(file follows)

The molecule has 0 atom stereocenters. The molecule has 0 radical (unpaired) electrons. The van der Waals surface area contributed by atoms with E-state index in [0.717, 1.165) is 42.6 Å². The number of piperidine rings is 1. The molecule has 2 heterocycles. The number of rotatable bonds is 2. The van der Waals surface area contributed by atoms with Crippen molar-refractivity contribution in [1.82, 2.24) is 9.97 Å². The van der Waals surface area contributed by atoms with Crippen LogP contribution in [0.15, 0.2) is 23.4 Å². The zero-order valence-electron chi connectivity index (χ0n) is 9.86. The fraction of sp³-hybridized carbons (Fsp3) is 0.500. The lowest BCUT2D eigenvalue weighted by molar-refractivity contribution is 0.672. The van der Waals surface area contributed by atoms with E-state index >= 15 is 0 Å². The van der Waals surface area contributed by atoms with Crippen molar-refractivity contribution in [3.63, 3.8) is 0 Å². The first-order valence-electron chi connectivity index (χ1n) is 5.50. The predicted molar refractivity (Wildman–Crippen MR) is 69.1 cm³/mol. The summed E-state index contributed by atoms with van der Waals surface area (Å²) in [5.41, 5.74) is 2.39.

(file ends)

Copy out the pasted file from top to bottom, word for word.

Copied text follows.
The molecule has 0 atom stereocenters. The molecule has 0 radical (unpaired) electrons. The van der Waals surface area contributed by atoms with E-state index in [0.717, 1.165) is 42.6 Å². The number of piperidine rings is 1. The molecule has 2 heterocycles. The number of rotatable bonds is 2. The van der Waals surface area contributed by atoms with Crippen molar-refractivity contribution in [1.82, 2.24) is 9.97 Å². The van der Waals surface area contributed by atoms with Crippen LogP contribution in [0.15, 0.2) is 23.4 Å². The zero-order valence-electron chi connectivity index (χ0n) is 9.86. The fraction of sp³-hybridized carbons (Fsp3) is 0.500. The lowest BCUT2D eigenvalue weighted by molar-refractivity contribution is 0.672. The van der Waals surface area contributed by atoms with E-state index >= 15 is 0 Å². The van der Waals surface area contributed by atoms with Crippen molar-refractivity contribution in [3.63, 3.8) is 0 Å². The first-order valence-electron chi connectivity index (χ1n) is 5.50. The predicted molar refractivity (Wildman–Crippen MR) is 69.1 cm³/mol. The summed E-state index contributed by atoms with van der Waals surface area (Å²) in [5.41, 5.74) is 2.39.